Click here to EnlargeThey’re the 25 most powerful professional women of the country. They come from different walks of life but what they have in common is a search for excellence. They are the embodiment of grit and grace. Whether it’s banking, sports, cinema or philanthropy, they’ve put India Inc on the map of the working woman’s world.Saina Nehwal, 21 National Badminton ChampionThe prodigal childBecause: She is ranked number 5 by the Badminton World federation. Because she is the first Indian badminton player to win the super-series title after winning the Indonesian Open in June last year. Because she is consistent in her performance, having not only won the India Open Grand Prix gold, but also the Singapore Open and the Hong-Kong super-series titles last year. Because she made a cricket obsessed nation notice her game by winning a gold medal at the Commonwealth Games 2010. Because she is a role model for youngsters with her single minded focus.Secret to success: “Analyse your achievements from time to time and work towards doing better everyday. Don’t set yourself targets that will scare you. “Biggest challenge: Being born in a Jat family in Haryana, her birth was a great disappointment to her grandparents. Her mother, Usha Rani, a state level badminton champion, was the one who showed immense faith in her talent and pushed her to excel in her sport. Her father, Harvir Singh, drove her down to the training centre every morning on a scooter. Eventually, they moved to Hyderabad in order to avail of better sports facilities.Through the looking glass: 2011 is a crucial year for her, as her focus will be to win as many tournaments as possible. Another major event. she is targeting is the world championship in August being held in London, England.advertisementKatrina Kaif, 27 ActorQueen beeBecause: She has gone from being a half English girl who knew no Hindi to being one of leading stars of Bollywood as well as one of its highest earners. Because she proved her critics wrong giving a fine performance in Rajneeti, holding her own besides actors like Ajay Devgn and Manoj Bajpai. Because she had the whole nation dancing to and drooling over her Sheila Ki Jawaani number. Because she was named the sexiest woman in the world for the third time in a row in 2010 by the London newspaper Eastern Eye. Because she is the only Bollywood actor with a Barbie doll made in her image.Biggest achievement: Learning Hindi and speaking it like a professional.Secret to success: Hard work. She is not a diva who throws her weight around. She always reports to shoots on time, knowing not only her lines but everyone else’s too.Through the looking glass: To do a film she will be remembered by.Schauna Chauhan Saluja, 34 CEO, Parle AgroYoung and restlessBecause: She is the force behind the aggressive new face of the Rs 1, 500-crore FMCG group Parle Agro. Because she has challenged international giants such as PepsiCo by first launching LMN, a lemon based drink in the Rs.1, 500 crore non-carbonated segment, and Hippo, a baked health snack in the Rs. 6, 500 crore branded snacked segment. Because she has expanded her company’s international presence by exporting to over 20 countries. Because she refuses to stop there and is keen on taking over the beverage sector. Because she recently diversified into the carbonated water segment.Biggest achievement: Adding a new factory in Orissa within a year with the aim of bolstering manufacturing capacities.Through the looking glass: “We have two more manufacturing locations coming up in Mysore and Varanasi and are looking at becoming leading players in not just beverages but the food segment as well.”Role model: “I admire Warren Buffet because of his beliefs and way of doing things. It’s not just for his business, but also for society at large.”Chanda Kochhar, 49 Managing Director and CEO, ICICI BankMoney mattersBecause: She heads the country’s largest private bank with total assets of Rs. 3,634.00 billion and a network of 2,528 branches. Because she put ICICI’s growth chart back on track after recession. Because her focus on performance has lead the bank to post a 30.5 per cent rise in net profits amounting to Rs 1,437 crore for the third quarter of this fiscal year.Biggest achievement: She was recently awarded the Padma Shri, one of the country’s highest civilian honors for her contribution to the field of banking.Secret to success: Constantly being in the loop. She never misses a single detail and reads every single mail in her inbox. She believes that one can excel in banking only if one takes feedback seriously.Through the looking glass: She aims to add 400 to 500 branches every year to the bank for the next three years along with a focus on infrastructure projects.advertisementPooja Shetty, 34 Joint Managing Director, WalkWater FilmsReel womanBecause: This heiress refused to sit pretty in her comfort zone and enthused the Gen Next feel in her father’s entertainment company. Because she launched her own production house WalkWater Films, with the aim of promoting experimental cinema in the country. Because her film Tere Bin Laden recovered its production cost of Rs 5 crore on the opening weekend subsequently earning a total of Rs. 14 crore, making it both critically acclaimed and commercially successful.Learning curve: When she started working at her father’s one-time company, Adlabs, she found herself pitted against a somewhat unpleasant colleague. Every day she would go home and moan about it. Finally her father (Manmohan Shetty) told her to figure out a way to work with him. After that, she really had no option but to learn to survive.Through the looking glass: She wants to focus on right kind of films and not just go along with the bandwagon. She recently called for auditions for young scriptwriters across the country.Ashita Nawalgaria, 32 IVAX Paper ChemicalsPage turnerBecause: At the young age of 32 she heads IVAX Paper Chemicals, the company that in 1988 introduced paper sizing chemicals to India and changed the way paper was manufactured. Because she has turned a small family business into a corporation through statistical analysis and emphasis on technology. Because in the six years that she has been with the company, it has gone from a single manufacturing unit to four, doubling profits. Because IVAX holds 45 per cent of the Rs 250 crore paper chemicals market.The biggest challenge: Reorganising and sorting the company accounts at a time when the turnaround rate was high and the oldest employee was six months old. A finance person, she streamlined processes, organised spreadsheets and automated information flow. “I was new to the manufacturing industry and it took me almost a year to set things right, to see the right numbers in the right format which would facilitate decision-making.”Through the looking glass: She wants to start her own securities firm to help the less privileged as they have very little or no knowledge of investing. “I would like to teach them the importance of saving by investing in simple structured products which are risk-free and give reasonable returns.”Nandini Sundar, 44 AcademicRevolutionary roadBecause: As professor of sociology at the Delhi School of Economics, she has moved beyond the classroom to give a voice to the marginalised, consistently and passionately, for over 20 years. Because her book Subalterns and Sovereigns: An Anthropological History of Bastar brought into the public sphere questions of justice and fundamental rights for tribals, much before the country recognised it as its biggest domestic ‘problem’. Because she has the courage to challenge authority and jointly petitioned the Supreme Court against the Salwa Judum. Because she showed courage in spearheading the campaign to clear Binayak Sen, accused of sedition against the state. Because as a recipient of the Infosys Award for Social Sciences, 2010, she has shown the possibilities of social science research.Through the looking glass: She is all set to resume her research once her current administrative duties as dean of the faculty of social sciences are over. Next up? A book on the Salwa Judum, democracy and violence. In the works is also a volume she is editing on civil war in South Asia as well as a reader on the scheduled tribes of India.advertisementMeher Pudumjee, 44Chairperson, Thermax LimitedPower houseBecause: Under her leadership, Thermax has grown from a Rs 850 crore revenue generating company to a a staggering Rs 3,300 crore enterprise today, at an annual growth rate of 40 per cent. Because she was instrumental in divesting the non-core businesses and restructuring the business portfolio of Thermax towards alternative energy sources and a green portfolio.The sound of music: She is passionate about western classical music and is a part of The Chamber Singers, a Pune-based western classical choir. They meet every Tuesday to practice and hold concerts once or twice a year in Mumbai and Pune.Biggest achievement: Repositioning Thermax as a sustainable energy and environment solutions company. It recently designed a unit to provide solar power to a village in Maharashtra in a public-private partnership.Sneha Rajani, 40 Executive Vice President & Business Head, SET MaxMatch pointBecause: She brought a new dimension to cricket viewing by spearheading the programming of the Indian Premier League (IPL) to Indian television. Because the IPL has been topping TV ratings with IPL3 securing the highest reach at 143 million last year. Because the company SET Max will collect at least Rs 2,100 crore from the first IPL three seasons and is expected to earn revenues of over Rs 1,000 crore this season. Because she is the force who lobbied for Amitabh Bachchan to host Kaun Banega Crorepati on Sony. Because his return generated peak ratings (TVR) of 6.7 and an average show ratings of 5 for Sony.Biggest challenge: “The biggest challenge for me was relocating from London to India 15 years ago. The Indian economy was not booming and people thought I was really stupid, but I stuck on simply because I believed in perseverance and hardwork. The first couple of years were tough but it eventually paid off for me.”Through the looking glass: To contribute towards making Sony a bigger and a better brand in the coming years.Anuradha Desai, 48Chairperson, Sri Venkateswara HatcheriesSunny side upBecause: She is the first Indian to take over an English Premier League (EPL) football club, the Blackburn Rovers, for almost Rs 165 crore. Because the club climbed up the ladder in the EPL rankings ever since she bought it. Because she is the chaiperson of the Sri Venkateswara Hatcheries (popularly known as Venky’s), a Rs 3,850-crore poultry giant. Because she has fuelled the company’s growth from Rs 400 crore to Rs 5,000 crore since she took over the reins in 1996.Secret to success: Is what her father taught her all along: business is common sense. She likes taking decisions and is not afraid of them. She never considers herself number one, as it hampers her urge to do betterMethod in madness: At a time when the competition was making profits by injecting hormones, she maintained her conventional business tactics, priding herself on producing the most hygienic chicken.Rekha Menon, 50 COO, Accenture IndiaTechnically soundBecause: She leads the corporate functions of Accenture, in one of the company’s largest geographies. Because her company is a global management consulting, technology services and outsourcing giant with a net revenue of $ 21.55 billion. Because through her work, she connects India Inc to a global network of technology, outsourcing and industry skills. Because she merges her corporate responsibility with social projects such as providing micro-credit facilities to small farmers and generating livelihood projects for entrepreneurs in the company.Striking the balance: She manages the work-life balance with support from her children, Ishan, 17, and Anishi, 13. And if not working, she loves exercising, reading and indulging her best stress-buster-cooking her speciality, banana bread.Sangeeta Pendurkar, 45 Managing Director, Kellogg IndiaCereal champBecause: In a country where breakfast cereals are still a fast growing concept, she heads the Indian division of the world’s leading producer of cereal and convenience foods. Because Kellogg India has a market share of 65 per cent in the Rs 400 crore cereal industry category. Because at a time when the market is getting competitive she holds the challenge of keeping the company’s top spot.Biggest achievement: “My ability to build high performance teams in my assignments. There is great joy in seeing people develop and it is gratifying when they come together to achieve the impossible. As an individual I believe I have managed to strike the right balance between my professional and personal priorities, without making life seem like a compromise on either front.”Kirthiga Reddy, 39 Head of operations, Facebook, IndiaConnecting peopleBecause: She heads the India division of the world’s fastest growing website. Because Facebook.com is not only the third most popular website in India with a reach of 37.6 per cent but also the top social networking site with over 20.9 million visitors a month. Because she is the one responsible for driving the growth of the company in the Indian market.Role model: Andy Grove, former CEO of Intel. “I am inspired by his journey, coming from a middle-class family in Hungary, emigrating to the US, and then going on to build the most valuable company during his tenure as CEO is an achievement.”Through the looking glass: “I aim to continue building Facebook India in line with the global culture, an organisation that will have an impact on our global users, developers and advertisers, and also to drive growth within India.”Nandita Lakshmanan, 41 Founder and CEO, The PracticeThe social networkBecause: She made The PRactice, the public relations firm she founded, international after entering an alliance with Porter Novelli. Because her clientele includes technology giants such as Infosys, Oracle and Logitech among others. Because her firm won two silver awards at the Public Relations Council of India’s Corporate Collateral Awards 2010. Because in a post-Radia age of bad PR for PRs, she restores faith in the profession.Biggest achievement: Setting up her firm with just Rs 35,000 and four employees and taking it to an “unimaginable” height of a mid sized venture with the country’s most important tech client, Infosys, in its bag.Through the looking glass: “I would love to get back to studying at some stage in my life. But right now, it’s my company all the way.”Passion besides work: “I have been pursuing Hindustani classical music for the last three years. I find it therapeutic and after a day’s work, the thought of being a student is beckoning. I also spend time with my nine year old, Aryaman.”Nandita Gurjar, 49 Senior Vice President and Group Head, HR, InfosysThe people treeBecause: She is responsible for introducing the learning and development wing at Infosys. Because Infosys added 27,000 employees to its base of more than one lakh employees last year. Because her company has some of the best HR practices in the industry such as performance-driven compensation and benefits for women employees.The biggest challenge: “A career woman is always concerned with whether she’s doing the right thing by her family, her job and herself. I believe that realising the correct balance between the three is an a-ha moment in itself. A woman should not have to compromise with her space and time and should be allowed to excel.”Apart from work: She loves to listen to music. And travelling with her family. This also gives her the opportunity to meet new people and build relationships. Also, she spends her weekends working with missionary sisters in Bangalore who take care of children with HIV.Secret to success: “I am passionate, confident and honest. I believe life is short and beautiful. So I don’t carry baggage, believe in calling a spade a spade and trust the spirit of human nature.”Zarin Daruwala, 45 Group Executive, Wholesale Banking, ICICI BankPenny wiseBecause: She is now the Group Executive, Wholesale Banking, ICICI, which is India’s largest private bank. Because the net profit of ICICI wholesale banking was close to Rs 3,445 crore in December 2010, up from Rs 2, 590 crore for the same period in the previous year. Because she manages more than 4,000 corporate clients and is a key member in CEO Chanda Kochhar’s formidable new team.Biggest challenge: When in 2002 she was asked to lead a team of 10 people when ICICI ventured into rural and agricultural banking. Having been a corporate banker all her life, she had no idea how to set that business up. At the end of her tenure in 2005, it was a successful venture worth Rs 8,000 crore.Secret to success: “Believe in your ideas, put the right resources into it, drive the change agenda and watch it culminate into a business plan. And most of all trust the people you’re working with. Give them the freedom to exercise their opinion.”She looks upto: “My role model is undoubtedly Chanda Kochhar because of her colossal achievements at a young age.”Anjali Bansal, 40 Managing Partner, Spencer Stuart, IndiaThe talent scoutBecause: Not only does she head the Indian arm of the world’s leading executive search consulting firm, top rated in corporate governance and CEO search, but she also set up the business in India. Because under her leadership, the firm has made a formidable name for itself, despite strong competition and presence of older players in the sector. Because she belongs to a small set of influential women whom top Indian companies have come to rely heavily for advice on leadership. Because as a member of the firm’s global board she is a frequent commentator on corporate governance.Secret to success: Be the best you can be, live every single day to its potential, and never stop striving for excellence. Be true to your work, your family and yourself.Family ties: “Besides work, it is my family that keeps me occupied. I have two boys, aged 8 and 10, and I love to spend time with them.”On the side: She’s passionate about development and entrepreneurship, and chairs the board of Friends of Women’s World Banking, a global livelihood promoting institution.Akhila Srinivasan, 49 Managing Director, Shriram Life InsuranceRest assuredBecause: She is the managing director of Shriram Life Insurance, part of the Rs 40,000 crore Shriram Group. Because she is not an heiress and has worked her way through the ranks from an executive trainee in 1986 to the woman in charge. Because in its three years of operations, the insurance wing of the company has grossed over Rs 1,700 crore in policy premiums.Giving thing: She spearheads the group’s CSR initiatives through a trust, Shriram Foundation, that provides education to over 3,000 underprivileged children as she feels education is what separates the haves from the have-nots.Rohini Nilekani, 50 Founder and CEO, Arghyam and Pratham BooksWe are the worldBecause: Since she set up Arghyam, an organisation that works closely with the government to conserve water, she has contributed about Rs 150 crore of her own money to the cause. Because her second initiative Pratham Books is trying to create a shift in the paradigm publishing children’s books in India at an affordable cost in multiple Indian languages and has reached over 15 million children in the past six years. Because she chose not to fall back on her husband, Infosys co-founder, Nandan Nilekani’s identity and forged ahead to carve her own. Because she is one of India’s most radical philanthropists.Role model: “Elaben Bhatt, Founder, Self-Employed Women’s Association (SEWA); Aloysius Fernandes, Chairman, NABARD; and the late Gandhian activist and writer L.C.Jain among so many others.”Through the looking glass: “I hope to do more of the same, as long as I can and so long as I am wanted.”Priya Paul, 44 Chairperson, Apeejay Surrendra Park HotelsBoutique baronessBecause: She has turned a two hotel entity into a chain of 12 boutique hotels synonymous with cutting edge style. Because her latest baby, The Park, Hyderabad, has set a new bar for green luxury. Because she is playing a larger role in the hospitality business as the president of the Hotel Industry of India. Because she finds time to indulge her twin passions of art and education, by building an eclectic personal collection of art and being on the advisory board of directors of IIM Lucknow.Through the looking glass: “Aligning people and processes to achieve the goal of 20 Park Hotels in the next 10 years. On the personal front, I constantly work towards a better balance between work and family to maximise my time with them.”Naina Lal Kidwai, 50 Group General Manager and Country Head, HSBC IndiaFirst among equalsBecause: Not only does she head the India division of HSBC, the largest bank in Europe, but because she was also elevated to HSBC’s Asia Pacific board last year. Because under her leadership, HSBC India saw a headline rise of 82 per cent in pre-tax profits for 2010, up to Rs 3,070 crore. Because she is a key player in the banking industry and is chairperson of the Population and Health Committee, Confederation of Indian Industry (CII) as well as member of the National Council of CII and the Corporate Governance Council of CII.Secret to success: “It’s about hard work and being passionate about every project that I undertake. Another thing that I feel works for me is my urge to continue learning.”Punitha Arumangam, 44 CEO, Madison MediaBranded for lifeBecause: She heads the third largest media agency in India with gross billings of Rs 30 billion a year. Because she is the master of the medium, whether it is in strategy, planning, buying, research or operations and has contributed to the company’s growth from a twoclient agency to one with over 40 blue chip clients, from Tata Tea to Airtel. Because under her leadership, Madison World launched its fourth media unit, Crest, recently. Because she is pushing the bar and experimenting with innovative mediums, having just announced a joint venture with Onmobile for mobile marketing.Learning curve: “It is not the area of work, but the people I interacted with. That’s who I learnt from. Clients who have demolished my presentations, media owners who have walked out of meetings, colleagues who had a better idea and anyone who has told me a no. I learnt from all of them.”Defining moment: “The turning point in my life was my decision to shift base to Mumbai in order to live life on my own. It was a daunting task since I had had a very pampered and protected existence in Chennai.”Mallika Srinivasan, 51 Chairperson, TAFEGood earthBecause: she is the chairperson of, a Rs 2,500 crore enterprise, Tractors and Farm Equipment Company (TAFE ). Because in the year 2010, under her aegis as CEO, TAFE became the third largest manufacturer of tractors in the world. Because the company opened its first overseas manufacturing unit in Turkey last year. Because she was the first woman in the macho tractor manufacturing business. Because when she joined the company in 1986, its turnover was Rs 85 crore and has now crossed Rs 4,850 crore and joined the $1 billion club.Family ties: She is the wife of Venu Srinivasan, chairman and managing director, TVS Motors and mother of the soon-to-be-wed Laxmi Venu, Director, Strategy, Sundaram Clayton Limited.Shikha Sharma, 51 MD and CEO, Axis BankImportance of being earnestBecause: She heads the third largest private sector bank in the country with over 22, 000 employees, capitalised at Rs 409 crore. Because under her leadership Axis performed consistently at a time when most banks took a hit. Because she has sharpened its focus and powered the bank towards a growth of 36 per cent. Because since she joined, she has drawn on Axis’ strengths such as retail banking, infrastructure finance, processing payments and lending to small and medium-size enterprises. Because she debuted in the Forbes list of 100 most powerful women in the world at number 89 last year.Through the looking glass: Her strategy is to pursue profitable growth in the areas that will lend momentum to the economy.Besides work: She is passionate about going to plays, reading Mills and Boon romances and watching movies. She is also trained in Hindustani classical music.Renu Karnad, 58 Managing Director, HDFC IndiaThe householderBecause: She is on the board of directors of India’s largest home loan enterprise. Because the company registered a 25 per cent increase in profits last year, from Rs 2,650 crore to Rs 3,310 crore. Because she is also on the board of several of the group’s companies including HDFC Bank which she headed for eight years until 2010. Because she has built brand HDFC since the nascent stages of the housing finance industry in the country three decades ago and is part of the senior management team responsible for overall policy. Because HDFC was adjudged the most admired company in the financial sector in India by The Wall Street Journal’s Asia 200 survey in 2010.Biggest achievement: “That the company is perceived as a role model not only for housing finance in India but is also a benchmark for several developing countries.”Besides work: She has a passion for travelling. “Being the daughter of a railway officer, it is in my genes. I love visiting new places.”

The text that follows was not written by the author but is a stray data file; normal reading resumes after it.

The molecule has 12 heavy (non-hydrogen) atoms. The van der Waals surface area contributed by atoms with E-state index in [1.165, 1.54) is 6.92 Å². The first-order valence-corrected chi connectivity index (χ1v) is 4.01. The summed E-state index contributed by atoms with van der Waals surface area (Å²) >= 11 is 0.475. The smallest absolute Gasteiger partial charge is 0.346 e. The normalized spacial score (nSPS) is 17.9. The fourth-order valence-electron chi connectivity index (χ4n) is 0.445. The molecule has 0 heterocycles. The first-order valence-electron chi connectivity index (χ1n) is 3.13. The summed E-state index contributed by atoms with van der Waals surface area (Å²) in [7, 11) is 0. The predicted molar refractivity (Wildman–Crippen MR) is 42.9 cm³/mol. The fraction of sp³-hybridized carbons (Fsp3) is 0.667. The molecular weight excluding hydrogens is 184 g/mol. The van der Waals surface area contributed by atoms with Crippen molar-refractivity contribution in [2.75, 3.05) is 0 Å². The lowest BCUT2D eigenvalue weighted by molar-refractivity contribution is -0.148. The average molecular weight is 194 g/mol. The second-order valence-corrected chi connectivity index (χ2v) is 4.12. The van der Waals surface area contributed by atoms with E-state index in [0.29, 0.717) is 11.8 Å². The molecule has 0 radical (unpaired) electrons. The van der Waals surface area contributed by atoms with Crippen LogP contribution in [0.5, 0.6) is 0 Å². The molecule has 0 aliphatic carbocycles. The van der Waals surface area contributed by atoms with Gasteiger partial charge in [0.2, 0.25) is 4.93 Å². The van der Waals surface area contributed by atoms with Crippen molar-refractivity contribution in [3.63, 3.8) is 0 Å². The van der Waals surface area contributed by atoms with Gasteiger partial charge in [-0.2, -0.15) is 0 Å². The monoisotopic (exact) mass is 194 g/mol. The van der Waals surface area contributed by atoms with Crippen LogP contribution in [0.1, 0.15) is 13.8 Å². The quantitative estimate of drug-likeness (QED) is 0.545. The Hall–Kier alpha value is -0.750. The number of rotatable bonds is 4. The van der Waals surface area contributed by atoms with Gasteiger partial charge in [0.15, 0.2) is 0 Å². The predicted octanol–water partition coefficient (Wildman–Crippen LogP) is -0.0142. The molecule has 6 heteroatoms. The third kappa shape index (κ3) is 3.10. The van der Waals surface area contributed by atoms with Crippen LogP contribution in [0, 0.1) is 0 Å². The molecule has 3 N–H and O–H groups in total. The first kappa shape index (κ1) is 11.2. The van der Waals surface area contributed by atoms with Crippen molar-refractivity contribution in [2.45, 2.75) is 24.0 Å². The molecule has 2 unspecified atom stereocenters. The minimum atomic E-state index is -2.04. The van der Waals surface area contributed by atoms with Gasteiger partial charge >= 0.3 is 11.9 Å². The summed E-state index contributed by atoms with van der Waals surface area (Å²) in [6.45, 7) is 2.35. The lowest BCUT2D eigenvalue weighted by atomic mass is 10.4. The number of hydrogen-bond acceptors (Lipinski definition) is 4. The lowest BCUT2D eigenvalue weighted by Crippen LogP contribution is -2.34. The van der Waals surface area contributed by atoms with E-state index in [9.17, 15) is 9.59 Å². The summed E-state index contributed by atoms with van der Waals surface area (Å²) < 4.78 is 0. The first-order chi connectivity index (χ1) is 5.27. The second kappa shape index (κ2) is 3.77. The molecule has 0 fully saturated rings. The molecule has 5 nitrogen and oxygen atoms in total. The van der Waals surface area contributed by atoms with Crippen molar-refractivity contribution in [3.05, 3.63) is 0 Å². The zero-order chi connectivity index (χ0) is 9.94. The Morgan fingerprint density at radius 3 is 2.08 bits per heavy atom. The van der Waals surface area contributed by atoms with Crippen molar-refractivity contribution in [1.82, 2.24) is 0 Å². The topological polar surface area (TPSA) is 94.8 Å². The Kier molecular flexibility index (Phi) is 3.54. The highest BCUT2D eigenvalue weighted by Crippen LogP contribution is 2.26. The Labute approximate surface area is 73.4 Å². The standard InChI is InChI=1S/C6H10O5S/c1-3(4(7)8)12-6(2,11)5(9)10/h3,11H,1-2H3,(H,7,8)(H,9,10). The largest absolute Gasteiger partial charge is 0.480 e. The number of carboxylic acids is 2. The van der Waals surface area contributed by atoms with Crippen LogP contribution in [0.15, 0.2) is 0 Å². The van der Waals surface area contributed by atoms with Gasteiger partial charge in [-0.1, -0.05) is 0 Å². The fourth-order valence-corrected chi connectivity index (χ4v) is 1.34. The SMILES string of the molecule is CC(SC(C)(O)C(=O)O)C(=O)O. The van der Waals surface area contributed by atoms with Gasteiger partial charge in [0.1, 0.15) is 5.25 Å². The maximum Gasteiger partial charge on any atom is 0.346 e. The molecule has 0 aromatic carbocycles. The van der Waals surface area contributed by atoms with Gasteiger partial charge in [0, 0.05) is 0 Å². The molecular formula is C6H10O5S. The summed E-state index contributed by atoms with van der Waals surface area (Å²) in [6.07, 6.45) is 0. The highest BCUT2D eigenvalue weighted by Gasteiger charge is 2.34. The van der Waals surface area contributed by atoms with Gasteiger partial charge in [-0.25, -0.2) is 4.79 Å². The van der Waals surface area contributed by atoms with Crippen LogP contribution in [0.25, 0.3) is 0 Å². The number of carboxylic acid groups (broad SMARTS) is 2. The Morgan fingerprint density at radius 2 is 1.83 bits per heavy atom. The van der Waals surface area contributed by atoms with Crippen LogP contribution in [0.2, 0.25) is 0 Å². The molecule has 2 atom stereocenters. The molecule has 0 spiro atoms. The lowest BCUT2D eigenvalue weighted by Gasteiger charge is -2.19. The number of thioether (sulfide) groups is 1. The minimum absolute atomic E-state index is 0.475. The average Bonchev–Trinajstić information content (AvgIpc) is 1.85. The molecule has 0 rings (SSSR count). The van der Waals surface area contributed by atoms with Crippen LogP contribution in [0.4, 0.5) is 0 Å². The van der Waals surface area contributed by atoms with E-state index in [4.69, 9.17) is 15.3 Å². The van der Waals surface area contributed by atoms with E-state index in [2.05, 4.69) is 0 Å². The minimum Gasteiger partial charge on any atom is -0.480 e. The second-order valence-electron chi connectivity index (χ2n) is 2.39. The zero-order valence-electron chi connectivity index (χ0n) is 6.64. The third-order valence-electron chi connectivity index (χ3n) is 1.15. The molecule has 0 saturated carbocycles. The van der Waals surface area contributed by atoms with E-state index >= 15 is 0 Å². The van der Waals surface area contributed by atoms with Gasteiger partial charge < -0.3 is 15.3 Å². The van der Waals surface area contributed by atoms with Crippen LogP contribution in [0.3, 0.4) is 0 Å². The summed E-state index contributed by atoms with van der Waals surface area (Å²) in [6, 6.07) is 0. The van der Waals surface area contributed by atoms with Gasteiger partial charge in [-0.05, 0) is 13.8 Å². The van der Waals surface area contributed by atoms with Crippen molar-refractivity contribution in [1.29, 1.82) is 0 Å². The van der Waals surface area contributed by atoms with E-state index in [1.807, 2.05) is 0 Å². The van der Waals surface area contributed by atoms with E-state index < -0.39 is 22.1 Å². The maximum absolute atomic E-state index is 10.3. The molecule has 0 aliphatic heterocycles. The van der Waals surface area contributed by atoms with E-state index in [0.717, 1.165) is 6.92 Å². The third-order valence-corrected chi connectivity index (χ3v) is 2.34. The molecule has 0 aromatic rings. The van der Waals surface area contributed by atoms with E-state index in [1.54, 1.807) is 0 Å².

Private companies step in to help SEA Games hosting D’Antoni and Kerr as well as players from both teams raved about the job Tucker did.“We say it all the time, Tuck doesn’t do any of the glamorous stuff,” Paul said. “All the stuff he does doesn’t show up on the stat sheet … but it’s always nice for other people to see it and appreciate it.”Kerr said Tucker’s offensive rebounding down the stretch was a key.“The plays P.J. Tucker made in overtime and the fourth quarter, those were big plays,” Kerr said. “Those are indicators of who played harder.”Said D’Antoni: “Tuck would not let us lose.”HARDEN’S EYESWhen Harden was asked if his eyes bothered him considering how they looked on Saturday night he answered with a straight face.“What do you mean, how they look?” he asked.Paul jumped in quickly with the answer.“They look crazy,” he said laughing before Harden snickered, too. “It’s all about bringing something to the table, offensively, defensively every single night to give yourself a chance to win,” he said.Durant said Gordon was “very important” to Houston’s win.“He kept them afloat for a while,” he said.The Rockets withstood a 46-point performance from Durant and late surge by the Warriors to avoid falling into a 3-0 hole in the best-of-seven series.Game 4 is Monday night in Houston.ADVERTISEMENT Don’t miss out on the latest news and information. Panelo: Duterte ‘angry’ with SEA Games hosting hassles HOUSTON, TX – MAY 04: James Harden #13 of the Houston Rockets celebrates after a three point shot in overtime during Game Three of the Second Round of the 2019 NBA Western Conference Playoffs against the Golden State Warriors at Toyota Center on May 4, 2019 in Houston, Texas. Tim Warner/Getty Images/AFPHOUSTON — James Harden made a 3-pointer to finish off the Golden State Warriors in overtime.Eric Gordon helped the Rockets get to that point with the best playoff performance of his career.ADVERTISEMENT LATEST STORIES MOST READ Durant cooled off after that, but Iguodala and Thompson both made 3-pointers soon after that and the Warriors remained up by a point with about 8 minutes left in the fourth.The Rockets were up by nine at halftime, and Harden and Paul made 3-pointers on consecutive possessions in the third to push the lead to 72-61.A 3-pointer by Curry cut Houston’s lead to seven later in the period before Houston used an 8-2 spurt to extend it to 83-70 with about 3 minutes left in the quarter.Houston had a 12-point lead after a dunk by Clint Capela with less than a minute left in the third. Golden State scored the last five points of the quarter, with a 3 from Green, to get within 91-84 entering the fourth.Houston got out to a much better start on Saturday night after being outscored 57-39 in the opening quarter of the first two games and the Rockets only trailed by one entering the second.They used a 33-point second quarter, powered by 13 points from Gordon, to take a 58-49 lead into halftime.TIP-INSWarriors: Durant passed Dwyane Wade for 10th place on the NBA’s career playoff scoring list. … Iguodala scored 16 points. … Golden State made 14 of 33 3-pointers.Rockets: Gordon has made at least three 3-pointers in all eight playoff games this year. … Capela had with 13 points and 11 rebounds. … Paul had 14 points, eight rebounds and seven assists. … Tucker led the team with 12 rebounds and had three assists, two blocks and seven points.TUCKER’S VALUE Jerwin Ancajas puts on show in TKO win over Japanese challenger UP NEXTAfter Monday’s game the series shifts to California where Game 5 is on Wednesday night.Sports Related Videospowered by AdSparcRead Next Philippine Arena Interchange inaugurated DA eyes importing ‘galunggong’ anew Harden scored 41 points, and Houston outlasted the Warriors 126-121 on Saturday night to cut the deficit in the Western Conference semifinals to 2-1.A layup by P.J. Tucker put Houston up by three with about 2 minutes left and the Warriors missed shots on their next two possessions. That set up the 3-pointer by Harden with 49 seconds left that made it 124-118.FEATURED STORIESSPORTSPrivate companies step in to help SEA Games hostingSPORTSPalace wants Cayetano’s PHISGOC Foundation probed over corruption chargesSPORTSSingapore latest to raise issue on SEA Games food, logisticsKevin Durant made three free throws after that, but Harden added a layup to stretch the lead. Stephen Curry, who dislocated a finger in Game 2, missed a wide-open layup and Harden grabbed the rebound to secure the victory.Gordon added a playoff career-high 30 points with a playoff-best seven 3-pointers. PH underwater hockey team aims to make waves in SEA Games PLAY LIST 02:42PH underwater hockey team aims to make waves in SEA Games01:44Philippines marks anniversary of massacre with calls for justice01:19Fire erupts in Barangay Tatalon in Quezon City01:07Trump talks impeachment while meeting NCAA athletes02:49World-class track facilities installed at NCC for SEA Games02:11Trump awards medals to Jon Voight, Alison Krauss SEA Games hosting troubles anger Duterte View comments Ethel Booba twits Mocha over 2 toilets in one cubicle at SEA Games venue Cayetano: Senate, Drilon to be blamed for SEA Games mess Hontiveros presses for security audit of national power grid Harden led the team despite recovering from injuries to both eyes he sustained in Game 2 when he was hit in the face by Draymond Green. He said they didn’t bother him on Saturday, but both eyes remained bloody red in spots.“That’s James. That’s what he does,” Houston coach Mike D’Antoni said.Curry finished with 17 points on 7-for-23 shooting after missing two layups in overtime. He wouldn’t say if his injury was limiting him on Saturday night.“I’ve just got to make those,” he said. “If I’m out there playing, I’ve got to produce and it just didn’t happen tonight.”Green added 19 points, 11 rebounds and 10 assists.Houston was clinging to a one-point lead when Iguodala’s 3-pointer put Golden State up 112-110 with 45 seconds remaining in the fourth. Harden made two free throws a few seconds after that to tie it and Durant missed a jump shot on the other end to give Houston a chance to win it in regulation.Chris Paul was in the lane when Klay Thompson forced a jump ball. Harden got the ball but didn’t have time to get a shot off before the buzzer.The Warriors used a 15-2 run at the end of the third quarter and the beginning of the fourth to take a 94-93 lead with about 10 minutes remaining. Durant was unstoppable in that stretch, scoring all 10 of Golden State’s points to start the fourth.Tucker, Houston’s defensive stopper who had been on the bench with four fouls, re-entered the game to try and help slow Durant down. Tucker was really unhappy while he sat on the bench and watched Durant singlehandedly give Golden State the lead.Asked if he said something to D’Antoni about it to get back in the game he said: “Oh, I said something to all of them.”